50:47You have to not to try to do too many ideas at once,
50:50or not to be overly didactic.
50:52I think I have a tendency to be overly didactic.
50:56I’m trying to avoid this right now.
51:01SARAH THORNTON: Well I think we have to move on to questions.
51:05VIK MUNIZ: OK.
51:07SARAH THORNTON: I mean, I’d love to hear further about what
51:11you think the political impact, or just the emotional impact
51:18of the forest image is for people
51:20standing in that very long line at the American embassy
51:23VIK MUNIZ: Yeah.
51:25When you are in the embassy you’re in a constant line,
51:28you have to stand a long time.
51:31Sometimes you’re exposed to weather and everything.
51:34You know also, I keep thinking how would I feel?
51:48I felt if there was a forest there,
51:50I’ll feel much better being there on that line.
51:53So I think that, you know, I thought of flowers.
51:55But flowers would be too camp, and maybe too pretentious.
52:03I don’t know.
52:04They’re too cultural.
52:05Something more chaotic as a forest.
52:08And there’s something quite nice about the mosaic
52:11is that it matches the trees that are behind it.
52:16So it’s somehow somebody creates a fake sense of transparency.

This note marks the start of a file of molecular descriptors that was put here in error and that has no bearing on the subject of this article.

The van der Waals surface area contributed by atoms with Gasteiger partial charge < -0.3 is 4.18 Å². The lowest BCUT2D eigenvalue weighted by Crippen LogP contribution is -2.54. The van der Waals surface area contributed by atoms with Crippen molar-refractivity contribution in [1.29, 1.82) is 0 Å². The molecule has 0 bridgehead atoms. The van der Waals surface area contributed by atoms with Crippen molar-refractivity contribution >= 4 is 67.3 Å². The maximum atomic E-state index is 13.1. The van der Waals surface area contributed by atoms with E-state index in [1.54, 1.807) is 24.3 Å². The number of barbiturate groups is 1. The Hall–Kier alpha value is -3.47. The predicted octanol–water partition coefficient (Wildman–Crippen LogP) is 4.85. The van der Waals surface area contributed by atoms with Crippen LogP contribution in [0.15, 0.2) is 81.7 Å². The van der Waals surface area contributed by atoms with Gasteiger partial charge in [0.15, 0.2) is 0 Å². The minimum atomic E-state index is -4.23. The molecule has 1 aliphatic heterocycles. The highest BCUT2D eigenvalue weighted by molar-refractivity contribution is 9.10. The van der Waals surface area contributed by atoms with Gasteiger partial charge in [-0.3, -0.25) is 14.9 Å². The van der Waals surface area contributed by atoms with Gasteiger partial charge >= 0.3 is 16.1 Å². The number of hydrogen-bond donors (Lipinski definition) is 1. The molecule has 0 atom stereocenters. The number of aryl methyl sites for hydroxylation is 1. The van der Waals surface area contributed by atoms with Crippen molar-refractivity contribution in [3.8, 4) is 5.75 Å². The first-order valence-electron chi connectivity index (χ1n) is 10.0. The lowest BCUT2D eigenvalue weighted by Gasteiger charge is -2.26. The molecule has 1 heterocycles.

52:21Outside the wall there’s a street.
52:23There are cars.
52:23There are things going on.
52:25But then it just matches the top of the trees there.
52:27And then you’ll feel like there’s a forest that
52:29extends forever there.
52:31It’s two things.
52:33I have nothing against art that’s pleasing, really.
52:36When I say I still make art for my mother, I really mean it.
52:40I like to make art for people who sometimes they
52:45do not expect to see art.
52:46They don’t know anything about it.
52:49There’s a way to build a structure
52:53around art making that, first of all,
52:57you privilege a physical reaction.
52:59Something that’s perceptual, that’s sensorial.
53:02And if you are able to create a connection between the viewer
53:07and the artwork at that level, all the rest is guaranteed.
53:11So you look at thousands of images every day.
53:19If an image then is to go like, hey look at me.
53:22And you do look at it– that’s an enormous achievement.
53:27This thing is, nobody can escape it.
53:29So it’s almost environmental.
53:32But as much as like the pictures in the train station,
53:38when you’re dealing with these environments,
53:42they perform very specific functions.
53:46First of all, I try to put myself
53:49in the position of the viewer and find out
53:54what would they be doing, and how could they
53:56be helping the experience of the people
53:58in that particular place.
54:00SARAH THORNTON: On that wonderful note,
54:02thank you so much, Vik, for being such a great speaker.
54:05VIK MUNIZ: Thank you.
54:09SARAH THORNTON: Thank you.
54:13You were great.
54:14VIK MUNIZ: Thank you.